Authentication Authorization And Audit: The Operations Perspective
API Gateways provide a set of features that enable secure access to its API endpoints. These features fall under three broad categories:
- Authentication: Who is allowed to access the API Gateway at all? (Access Control)
- Authorization: Who is allowed to perform a certain operation using exposed APIs (Permissions / Privileges)
- Audit: Capturing sufficient information for each client request to be able to detect and possibly prevent malicious activity
An administrator of any API Gateway platform need to be aware of these capabilities, which could be a bit different compared to securing web sites and databases.
There are a few important considerations beyond what most administrators typically manage.
How can you define microservices and serverless functions and expose them as APIs? What about industry best practices for API Management?
Defining microservices and serverless functions and exposing them as APIs is just the beginning and can take time to do it right. For developers, industry standard authentication, authorization and audit capabilities also come at a price: time, scale and resources. It takes an experienced dev to ensure that these practices are followed throughout the entire software development lifecycle.
API Management with Express Serverless Platform
Express Serverless Platform is a Microservices and Serverless Platform for APIs. It is unique in that it allows us to design and deploy microservices.
The platform allows us to expose both model-based microservices and serverless Functions through REST APIs, using an API Gateway (the open source Express Gateway).
How does this help developers and DevOps teams with API Management?
The Express Serverless Platform is unique in that it brings together tooling to develop microservices, and one-click deployment to a scalable Kubernetes infrastructure. This accelerates development and significantly increases developer productivity. The tooling environment is actually browser-based and known as Canvas.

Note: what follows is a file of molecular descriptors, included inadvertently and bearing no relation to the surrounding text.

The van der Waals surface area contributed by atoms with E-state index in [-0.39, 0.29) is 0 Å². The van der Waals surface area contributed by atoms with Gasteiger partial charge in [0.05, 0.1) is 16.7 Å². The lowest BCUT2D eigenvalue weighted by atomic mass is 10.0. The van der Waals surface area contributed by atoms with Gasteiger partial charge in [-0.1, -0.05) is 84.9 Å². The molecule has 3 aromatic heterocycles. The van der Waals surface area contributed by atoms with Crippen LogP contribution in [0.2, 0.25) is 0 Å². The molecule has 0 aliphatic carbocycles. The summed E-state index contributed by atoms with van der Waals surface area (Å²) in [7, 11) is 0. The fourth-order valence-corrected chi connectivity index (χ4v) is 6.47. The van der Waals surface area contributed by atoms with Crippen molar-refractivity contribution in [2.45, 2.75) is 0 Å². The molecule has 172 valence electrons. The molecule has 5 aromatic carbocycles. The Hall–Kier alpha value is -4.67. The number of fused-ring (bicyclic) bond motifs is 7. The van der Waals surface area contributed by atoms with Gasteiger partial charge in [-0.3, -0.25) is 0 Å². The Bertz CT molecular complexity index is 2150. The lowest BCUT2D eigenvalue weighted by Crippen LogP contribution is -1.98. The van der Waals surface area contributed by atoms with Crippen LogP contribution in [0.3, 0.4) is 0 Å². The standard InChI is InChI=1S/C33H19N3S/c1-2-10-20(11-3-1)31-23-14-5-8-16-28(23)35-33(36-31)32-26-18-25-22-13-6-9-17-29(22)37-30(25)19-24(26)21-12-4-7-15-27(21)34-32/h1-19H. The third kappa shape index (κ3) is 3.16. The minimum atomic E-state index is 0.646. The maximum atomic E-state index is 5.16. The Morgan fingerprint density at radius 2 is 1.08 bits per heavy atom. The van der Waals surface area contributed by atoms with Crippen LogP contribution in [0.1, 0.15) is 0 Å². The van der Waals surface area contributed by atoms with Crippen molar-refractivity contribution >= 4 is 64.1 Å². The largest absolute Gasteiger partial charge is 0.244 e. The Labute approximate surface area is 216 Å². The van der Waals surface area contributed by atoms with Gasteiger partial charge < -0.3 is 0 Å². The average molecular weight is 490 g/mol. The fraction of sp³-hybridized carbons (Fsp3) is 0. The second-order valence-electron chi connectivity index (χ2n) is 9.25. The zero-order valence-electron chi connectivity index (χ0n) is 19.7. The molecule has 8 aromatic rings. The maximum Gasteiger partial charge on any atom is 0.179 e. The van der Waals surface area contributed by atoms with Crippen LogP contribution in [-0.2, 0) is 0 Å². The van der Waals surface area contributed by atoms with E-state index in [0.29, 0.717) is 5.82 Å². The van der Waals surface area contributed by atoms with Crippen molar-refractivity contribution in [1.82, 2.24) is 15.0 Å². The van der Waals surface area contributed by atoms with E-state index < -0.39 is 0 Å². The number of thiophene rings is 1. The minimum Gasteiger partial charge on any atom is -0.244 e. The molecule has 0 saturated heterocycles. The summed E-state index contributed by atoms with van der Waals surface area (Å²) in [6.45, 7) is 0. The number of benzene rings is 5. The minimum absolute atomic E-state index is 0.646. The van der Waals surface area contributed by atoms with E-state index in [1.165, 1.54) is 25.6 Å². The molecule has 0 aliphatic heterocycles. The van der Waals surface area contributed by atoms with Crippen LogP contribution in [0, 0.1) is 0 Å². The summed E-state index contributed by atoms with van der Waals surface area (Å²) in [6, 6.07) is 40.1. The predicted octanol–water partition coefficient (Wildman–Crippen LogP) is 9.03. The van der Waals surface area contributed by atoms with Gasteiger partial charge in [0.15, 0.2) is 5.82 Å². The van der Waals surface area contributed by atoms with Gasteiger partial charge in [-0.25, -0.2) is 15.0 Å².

Let’s focus some attention on the API Management component, that is, Express Gateway. However, all configurations on Express Gateway, including those relevant for authentication, authorization and audit, can be applied through the Canvas.
Simple and Straight forward AAA Features in Express Gateway
Express Gateway supports three industry standard mechanisms for client authentication: basic authentication (username / password), Key-based authentication (using API access Keys) and OAuth2 (for granting access to APIs from third-party applications).
Authorization mechanism in Express Gateway is simple and innovative. For each API endpoint, the administrator can specify one or more scope(s). A scope is just like a tag indicating the type of users / applications that may need access to this API endpoint. Correspondingly, users granted access to the API gateway may be assigned one or more scopes. A user can retrieve information from an API only if she is assigned a matching scope.
This is a fine-grained authorization mechanism because:
- Each API endpoint can be assigned a different set of scope(s)
- Each type of operation on a given API endpoint can be assigned a different set of scope(s)
Audit capabilities in Express Gateway are based upon customizable logging options. The administrator can include a customizable log message for each pipeline, that will apply to each incoming request on that pipeline. By including important request parameters like IP address, user id, request URL, etc., each request can be analyzed for malicious activities.
|basic-auth / key-auth / oauth policy||scopes||log policy|
Express Gateway allows us to create API endpoints and then control how client requests for any given endpoint is handled. This is achieved by defining a pipeline for each endpoint and placing a set of ‘policies’ in a specific order in the pipeline. Express Gateway is built on top of the Node.js Express framework, and the policies are akin to Express.js middleware. Authentication is set up by adding one of the three policies: ‘basic-auth’, ‘key-auth’ or ‘oauth’ to a pipeline. Audit logs can be enabled by adding the ‘log’ policy. Authorization (scopes) is an attribute of an API endpoint and is not implemented as a policy.
An Enterprise Use Case for Express Serverless Platform
First, we will work with a simple API endpoint that simply supplies the Coordinated Universal Time (UTC) now.
To implement this API endpoint, we will make use of the existing URL: http://worldclockapi.com/api/json/utc/now , instead of reinventing the wheel. When we access this URL, we receive a response body containing the UTC time in JSON format:
Therefore, our job would be to create an API endpoint on the Express Serverless Platform, that wraps around the above URL. This API endpoint will respond with the current Universal Time. Furthermore, we will enforce authentication, authorization and audit on this API endpoint by applying suitable configuration settings.
In a more realistic scenario, an organization using Express Serverless Platform would build a service on its own that it wants to expose externally as an API. But our goal is to focus on the traffic management feature. So we will try not to code a new service from scratch. Stay tuned, because in our next post we’ll dive head-first into technical detail on how to get this done.
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